Last time we looked at installing the “EZ” button. The heart of that project is the subject of today’s review; the Symetrix Jupiter 8. The Jupiter line is comprised of three units, the 4, 8 and 12. The Jupiter 4 is a 4×4 model, the 8 an 8×8 while the 12 is a 12×4.
What is clever about the Jupiter line is how they are configured. Symetrix calls the configurations “Apps,” after the smart phone model. “Apps,” are really pre-built configurations. To be fair, there are a bunch of apps, and more are being added all the time in response to customer demand. So while it’s not a true “drag and drop” DSP (for that check out the Solus line, it’s pretty amazing), there is plenty of power in the system, and chances are you can find a configuration “App” that will meet your needs.
For our room, I wanted to be able to do a stereo PA with subs, plus two mono delay speakers and a record out. On the input side, I needed stereo L&R from the mixer, two mono mic inputs from the wireless mics, a stereo video input and a stereo iPod cable. After a little looking, I settled on the Sound Reinforcement #5 App. I should have looked a little farther because Sound Reinforcement #7 would have actually been a slightly better choice, but the minor improvements don’t make it worth it to re-do the whole set up.
I’m not sure if it wasn’t available in version 1 of the software, or if I just missed it, but it’s possible to easily drag and drop module settings from one to another. For example, the way the speaker management is set up, you can’t gang the L&R output EQ. But you can get the left set up the way you want and quickly control-drag it to the right EQ.
You can create custom presets that can change things down to a single output channel EQ Q setting. but they missed simple things like a “select all” button. Instead, if you want to capture a speaker management setting, you have to click roughly 50 checkboxes, twice if you want both channels. That’s a lot of ticking checkboxes. UPDATE: Turns out you can shift-click checkboxes, so it only takes a few clicks to select the entire range. So that’s better. END UPDATE
Another interface gaff is the inability to move through fields with the tab key. You can double click on any parameter number and directly enter the value, but if you want to use the keyboard to knock out a bunch of values, you’ll have to keep one hand on the mouse. This is a pretty common omission, which puzzles me every time I see it (the Roland S-MADI Bridge software has the same shortcoming).
Once you get over that, the processor is actually pretty good. It sounds reasonably good, certainly on par with other processors in this price range. The amount of DSP in the package is quite impressive and I had no trouble getting the system sounding good, and setting up system limiting and building my EZ preset system.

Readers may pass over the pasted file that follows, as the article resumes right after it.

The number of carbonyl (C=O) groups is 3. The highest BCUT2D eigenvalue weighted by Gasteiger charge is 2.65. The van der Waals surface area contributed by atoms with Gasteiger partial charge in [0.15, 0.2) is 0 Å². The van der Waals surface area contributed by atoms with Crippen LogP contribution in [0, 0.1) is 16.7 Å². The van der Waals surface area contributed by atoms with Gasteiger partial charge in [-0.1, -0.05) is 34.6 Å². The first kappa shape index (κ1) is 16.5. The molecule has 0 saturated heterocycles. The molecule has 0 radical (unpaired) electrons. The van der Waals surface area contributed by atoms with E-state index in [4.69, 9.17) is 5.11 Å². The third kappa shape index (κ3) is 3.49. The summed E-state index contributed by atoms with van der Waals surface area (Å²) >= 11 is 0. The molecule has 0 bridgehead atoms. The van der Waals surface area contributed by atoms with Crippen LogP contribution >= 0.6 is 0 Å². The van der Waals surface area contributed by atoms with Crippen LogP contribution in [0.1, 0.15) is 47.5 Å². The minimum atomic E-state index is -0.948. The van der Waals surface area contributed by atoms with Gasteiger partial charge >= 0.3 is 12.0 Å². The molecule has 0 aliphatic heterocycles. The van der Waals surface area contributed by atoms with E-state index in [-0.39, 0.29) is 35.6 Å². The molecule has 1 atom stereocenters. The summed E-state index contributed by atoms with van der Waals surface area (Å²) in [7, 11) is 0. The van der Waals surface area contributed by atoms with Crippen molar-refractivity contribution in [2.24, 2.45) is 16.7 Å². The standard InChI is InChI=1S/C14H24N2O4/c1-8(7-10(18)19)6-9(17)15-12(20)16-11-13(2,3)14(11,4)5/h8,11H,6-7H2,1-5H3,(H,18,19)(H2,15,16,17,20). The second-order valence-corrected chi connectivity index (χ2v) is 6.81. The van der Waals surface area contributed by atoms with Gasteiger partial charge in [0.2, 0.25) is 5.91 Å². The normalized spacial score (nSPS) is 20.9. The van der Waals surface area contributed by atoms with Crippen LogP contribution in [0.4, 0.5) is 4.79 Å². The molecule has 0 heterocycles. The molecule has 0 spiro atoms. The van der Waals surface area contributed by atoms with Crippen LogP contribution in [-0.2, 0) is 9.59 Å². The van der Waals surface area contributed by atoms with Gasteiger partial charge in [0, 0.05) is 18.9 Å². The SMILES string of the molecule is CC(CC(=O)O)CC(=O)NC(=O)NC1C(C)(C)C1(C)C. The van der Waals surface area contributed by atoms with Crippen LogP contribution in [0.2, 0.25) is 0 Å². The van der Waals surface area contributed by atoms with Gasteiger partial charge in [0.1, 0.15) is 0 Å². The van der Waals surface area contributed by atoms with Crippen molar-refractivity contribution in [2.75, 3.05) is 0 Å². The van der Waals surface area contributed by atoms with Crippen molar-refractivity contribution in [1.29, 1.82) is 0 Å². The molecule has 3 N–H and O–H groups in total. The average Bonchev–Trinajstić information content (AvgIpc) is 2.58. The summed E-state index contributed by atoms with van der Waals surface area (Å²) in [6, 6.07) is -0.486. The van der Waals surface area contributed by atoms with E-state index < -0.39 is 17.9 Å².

The system is quite easy to use. The control layout makes sense in general, though it did take some experimenting to make sure we understood exactly how the matrix router worked (ProTip for Symetrix: Labels are helpful).
Attempting to delve into every single capability of the Jupiter 8 would take far too long. Instead, I’ll hit a few highlights. First, the 8×8 architecture is significant at this price point. Most systems in the $1000-ish range are 2×8 or 4×8. Having those extra 4 inputs enabled me to build a very useful EZ mode for my room.
Second, the ARC control network is very clever and useful. The two control panels I installed are connected via ARC using Cat5 cable. With the right control panels, you can even send audio over the Cat5, which could be very useful if you need a way to distribute audio throughout your campus, or provide a mic or line plug in on stage somewhere. Symetrix also included four logic outputs that are very handy for switching external things on and off; for example, at some point, I will eliminate the wall-mounted light switches in our community room that turn the amps on and off; we already switch the delay amp on and off based on the preset that’s active.
Third, the unit has an Ethernet jack on it and is network accessible. Now, to you and me, it’s 2011, and we’ve been using Ethernet to connect computers and stuff for, oh…what, 15 years now. But the pro audio world is just discovering this magical interface (if I see one more RS-232 only controlled product released in this decade, I’m going to go ballistic). One of the big selling points for me was the ability to drop the Jupiter on my network and control it from anywhere. For the TD that likes to stay home on his day off but still needs to field troubleshooting calls, this is a big deal.
Finally, version 2 of the software introduces the new ARC-Web control. ARC-Web allows you to create a mobile or web version of any of the wall controls that is accessible from anywhere on the net. Yes, you’re reading that right; you can switch presets and adjust volumes from your iPhone. Or Android. Or iPad. The system is smart enough to detect what browser you’re using and present the menu in the appropriate format. Not that long ago, doing something like this required a Crestron or AMX system and a lot of programming. Now it’s a few clicks away.
As I mentioned in Monday’s post, the Jupiter includes a calendar that can fire off event changes to recall various operating presets. I have my system set up to switch back and forth between four modes all week long, all without any user intervention. And the wall-mounted menu makes it easy to override those choices if the user prefers.
Overall, I give the Jupiter a solid B+. If anyone from Symetrix reads this, give me a call and with a few simple software tweaks, we can get it into the A+ grade really quickly.